Time Out says
The movies have taught us that the suburbs are nothing but a bastion of social repression, something that Todd Field’s adaptation of Tom Perrotta’s novel does nothing to counteract. In the film’s Boston community, a cabal of bitchy mommies, cackling like Macbeth’s witches, rules over the local playground. The appearance of a pedophile (Haley) at the public pool may be enough to cause instant pandemonium, but folks tend to keep their emotions bottled and buried. Everyone, that is, except an estranged mother (Winslet) and a stay-at-home father (Wilson), whose bonding over frustration leads to animalistic sex in the laundry room. Promises of a new life far from the madding tract-housed crowd are exchanged; like the trains that constantly rumble in the distance, you can see the endgame coming from miles away.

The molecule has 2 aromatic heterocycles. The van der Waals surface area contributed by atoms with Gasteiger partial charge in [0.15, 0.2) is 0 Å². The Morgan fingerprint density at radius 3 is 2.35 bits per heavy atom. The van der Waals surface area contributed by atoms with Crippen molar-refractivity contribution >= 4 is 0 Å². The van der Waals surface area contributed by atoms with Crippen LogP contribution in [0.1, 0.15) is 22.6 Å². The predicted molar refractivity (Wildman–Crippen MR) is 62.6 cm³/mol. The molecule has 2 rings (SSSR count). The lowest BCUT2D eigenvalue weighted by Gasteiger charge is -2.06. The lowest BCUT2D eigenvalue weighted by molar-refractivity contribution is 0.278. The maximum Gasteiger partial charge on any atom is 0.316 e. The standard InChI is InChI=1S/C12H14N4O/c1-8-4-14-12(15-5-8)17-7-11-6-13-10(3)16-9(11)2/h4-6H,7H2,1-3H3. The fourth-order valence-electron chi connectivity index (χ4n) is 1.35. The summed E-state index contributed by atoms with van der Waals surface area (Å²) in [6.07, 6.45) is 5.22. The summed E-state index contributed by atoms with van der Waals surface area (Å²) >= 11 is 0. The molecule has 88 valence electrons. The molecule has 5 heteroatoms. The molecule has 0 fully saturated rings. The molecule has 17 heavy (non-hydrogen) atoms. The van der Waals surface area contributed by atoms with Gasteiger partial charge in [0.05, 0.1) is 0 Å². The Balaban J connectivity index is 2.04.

As with Field’s impressive debut, In the Bedroom, this downbeat drama benefits from his sense of directorial decorum, though the mix of tony filmmaking and tawdry elements suggests a dry run for Desperate Art-Housewives. The digs at ’burb banality involve propping certain villains up just to knock them down, and some choices are slightly off: Having a sonorously voiced narrator offer up ironic counterpoints is fine, but having him explain the obvious (“Watching the skaters, Brad felt like he was once one of them”) isn’t. The performances, however, make up for a lot, as Winslet turns a litany of furtive glances into a characterization with depth, and Haley’s pathologically tragic neighborhood Nosferatu keeps his subplot from becoming a vestigial tail. (Opens Fri; Click here for venues.) — David Fear